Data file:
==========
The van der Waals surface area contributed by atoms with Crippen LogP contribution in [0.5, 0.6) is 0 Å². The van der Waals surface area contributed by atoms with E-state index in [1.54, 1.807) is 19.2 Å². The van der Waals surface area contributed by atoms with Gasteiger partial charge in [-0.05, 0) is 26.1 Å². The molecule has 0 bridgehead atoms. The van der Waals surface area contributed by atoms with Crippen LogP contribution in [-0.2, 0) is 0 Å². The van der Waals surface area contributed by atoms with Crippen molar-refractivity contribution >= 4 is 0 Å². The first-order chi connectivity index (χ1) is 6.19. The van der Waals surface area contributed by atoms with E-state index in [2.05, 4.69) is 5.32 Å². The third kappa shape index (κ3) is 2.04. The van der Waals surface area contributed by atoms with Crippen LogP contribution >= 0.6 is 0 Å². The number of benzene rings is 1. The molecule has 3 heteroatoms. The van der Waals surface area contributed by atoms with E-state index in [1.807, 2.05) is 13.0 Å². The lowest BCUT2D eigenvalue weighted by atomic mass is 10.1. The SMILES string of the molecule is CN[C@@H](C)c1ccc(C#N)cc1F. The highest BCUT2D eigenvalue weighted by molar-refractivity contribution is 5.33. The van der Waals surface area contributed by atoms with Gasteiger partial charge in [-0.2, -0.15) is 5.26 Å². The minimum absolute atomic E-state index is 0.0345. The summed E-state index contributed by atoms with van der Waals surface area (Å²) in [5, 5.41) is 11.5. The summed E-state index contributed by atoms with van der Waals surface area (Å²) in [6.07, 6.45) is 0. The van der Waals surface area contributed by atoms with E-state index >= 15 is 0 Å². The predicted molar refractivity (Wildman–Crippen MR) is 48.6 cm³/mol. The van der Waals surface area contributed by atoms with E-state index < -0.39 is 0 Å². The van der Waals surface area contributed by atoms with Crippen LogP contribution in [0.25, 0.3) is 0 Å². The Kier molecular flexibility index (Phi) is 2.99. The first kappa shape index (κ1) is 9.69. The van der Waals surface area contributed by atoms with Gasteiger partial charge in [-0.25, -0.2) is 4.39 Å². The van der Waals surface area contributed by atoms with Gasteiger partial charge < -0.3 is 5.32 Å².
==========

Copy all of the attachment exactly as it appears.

The van der Waals surface area contributed by atoms with Crippen LogP contribution in [0.5, 0.6) is 0 Å². The van der Waals surface area contributed by atoms with E-state index in [1.54, 1.807) is 19.2 Å². The van der Waals surface area contributed by atoms with Gasteiger partial charge in [-0.05, 0) is 26.1 Å². The molecule has 0 bridgehead atoms. The van der Waals surface area contributed by atoms with Crippen LogP contribution in [-0.2, 0) is 0 Å². The van der Waals surface area contributed by atoms with Crippen molar-refractivity contribution >= 4 is 0 Å². The first-order chi connectivity index (χ1) is 6.19. The van der Waals surface area contributed by atoms with E-state index in [2.05, 4.69) is 5.32 Å². The third kappa shape index (κ3) is 2.04. The van der Waals surface area contributed by atoms with Crippen LogP contribution >= 0.6 is 0 Å². The number of benzene rings is 1. The molecule has 3 heteroatoms. The van der Waals surface area contributed by atoms with E-state index in [1.807, 2.05) is 13.0 Å². The lowest BCUT2D eigenvalue weighted by atomic mass is 10.1. The SMILES string of the molecule is CN[C@@H](C)c1ccc(C#N)cc1F. The highest BCUT2D eigenvalue weighted by molar-refractivity contribution is 5.33. The van der Waals surface area contributed by atoms with Gasteiger partial charge in [-0.2, -0.15) is 5.26 Å². The minimum absolute atomic E-state index is 0.0345. The summed E-state index contributed by atoms with van der Waals surface area (Å²) in [5, 5.41) is 11.5. The summed E-state index contributed by atoms with van der Waals surface area (Å²) in [6.07, 6.45) is 0. The van der Waals surface area contributed by atoms with E-state index >= 15 is 0 Å². The predicted molar refractivity (Wildman–Crippen MR) is 48.6 cm³/mol. The van der Waals surface area contributed by atoms with E-state index < -0.39 is 0 Å². The van der Waals surface area contributed by atoms with Crippen LogP contribution in [0.25, 0.3) is 0 Å². The Kier molecular flexibility index (Phi) is 2.99. The first kappa shape index (κ1) is 9.69. The van der Waals surface area contributed by atoms with Gasteiger partial charge in [-0.25, -0.2) is 4.39 Å². The van der Waals surface area contributed by atoms with Gasteiger partial charge < -0.3 is 5.32 Å².